The Obama administration on Friday released its long-awaited nutritional guidelines for snack foods sold in schools, an effort to combat the expanding waistlines of school-age children.
The guidelines come a year after the administration made the first changes to the $11 billion government-subsidized school meal program in more than three decades, adding more fruits and green vegetables to breakfasts and lunches, and reducing the amount of salt and fat in meals.
The new guidelines, which set minimum requirements for calories and fats allowed, encourage schools to offer low-fat and whole-grain snack foods or fruits, and limit the availability of sugary drinks. They leave room for parents to send treats to school for activities like birthdays and holiday parties, and will also allow schools to sell sweets for fundraisers and after-school sporting events. School districts would have the flexibility to set tougher standards than the federal guidelines.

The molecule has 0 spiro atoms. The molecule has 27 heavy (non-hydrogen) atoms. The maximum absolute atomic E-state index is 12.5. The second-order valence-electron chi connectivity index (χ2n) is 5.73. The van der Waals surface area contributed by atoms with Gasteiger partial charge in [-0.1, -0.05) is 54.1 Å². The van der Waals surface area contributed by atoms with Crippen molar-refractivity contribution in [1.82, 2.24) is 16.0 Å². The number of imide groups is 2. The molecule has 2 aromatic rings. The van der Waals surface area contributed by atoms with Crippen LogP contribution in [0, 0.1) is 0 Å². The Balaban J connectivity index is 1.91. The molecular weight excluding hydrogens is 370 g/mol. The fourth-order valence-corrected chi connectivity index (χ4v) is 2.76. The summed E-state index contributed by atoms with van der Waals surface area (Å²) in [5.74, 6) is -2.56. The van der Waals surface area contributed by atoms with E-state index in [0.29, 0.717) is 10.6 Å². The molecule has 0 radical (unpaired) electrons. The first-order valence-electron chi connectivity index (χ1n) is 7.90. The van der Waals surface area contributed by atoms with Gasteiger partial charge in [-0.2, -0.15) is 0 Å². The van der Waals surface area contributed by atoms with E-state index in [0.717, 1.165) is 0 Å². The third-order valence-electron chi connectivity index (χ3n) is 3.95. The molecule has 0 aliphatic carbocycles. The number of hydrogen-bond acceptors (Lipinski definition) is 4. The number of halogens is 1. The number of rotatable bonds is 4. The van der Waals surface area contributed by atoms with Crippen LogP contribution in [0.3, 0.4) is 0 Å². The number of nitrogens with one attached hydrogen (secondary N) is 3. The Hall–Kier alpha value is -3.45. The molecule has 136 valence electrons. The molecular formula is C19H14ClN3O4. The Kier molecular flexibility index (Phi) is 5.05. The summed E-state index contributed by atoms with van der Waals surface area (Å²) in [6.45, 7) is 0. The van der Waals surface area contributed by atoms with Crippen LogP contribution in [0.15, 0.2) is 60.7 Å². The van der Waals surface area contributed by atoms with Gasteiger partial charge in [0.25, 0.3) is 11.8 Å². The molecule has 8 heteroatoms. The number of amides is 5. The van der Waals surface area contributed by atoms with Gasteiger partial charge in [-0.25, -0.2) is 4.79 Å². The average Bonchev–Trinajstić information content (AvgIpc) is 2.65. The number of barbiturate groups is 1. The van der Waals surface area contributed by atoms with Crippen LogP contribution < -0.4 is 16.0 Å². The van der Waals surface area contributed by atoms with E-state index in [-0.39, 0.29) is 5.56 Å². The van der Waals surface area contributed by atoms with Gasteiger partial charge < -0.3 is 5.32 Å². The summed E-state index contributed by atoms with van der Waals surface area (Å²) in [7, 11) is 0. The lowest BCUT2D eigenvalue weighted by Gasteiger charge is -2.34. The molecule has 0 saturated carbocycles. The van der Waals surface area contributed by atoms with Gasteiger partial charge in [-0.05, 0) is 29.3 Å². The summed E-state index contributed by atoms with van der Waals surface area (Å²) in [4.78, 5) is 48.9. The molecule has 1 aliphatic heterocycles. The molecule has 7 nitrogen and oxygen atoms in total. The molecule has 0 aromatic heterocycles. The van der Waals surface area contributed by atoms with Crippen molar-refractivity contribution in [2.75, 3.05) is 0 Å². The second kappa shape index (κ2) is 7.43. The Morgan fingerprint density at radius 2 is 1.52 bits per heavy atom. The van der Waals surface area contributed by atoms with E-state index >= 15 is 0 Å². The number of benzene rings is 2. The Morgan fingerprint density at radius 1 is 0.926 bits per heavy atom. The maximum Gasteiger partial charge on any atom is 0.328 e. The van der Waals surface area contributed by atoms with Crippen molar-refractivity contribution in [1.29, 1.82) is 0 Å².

"Parents and teachers work hard to instill healthy eating habits in our kids, and these efforts shouldn't be undermined when kids walk through the schoolhouse door," said Tom Vilsack, the agriculture secretary.
The public will have 60 days to comment before the rules are finalized for the next school year.
A study by the National Academy of Sciences estimates that about $2.3 billion worth of snack foods and beverages are sold annually in schools nationwide. On Friday, representatives from the snack-food and beverage industries said they generally agreed with the guidelines.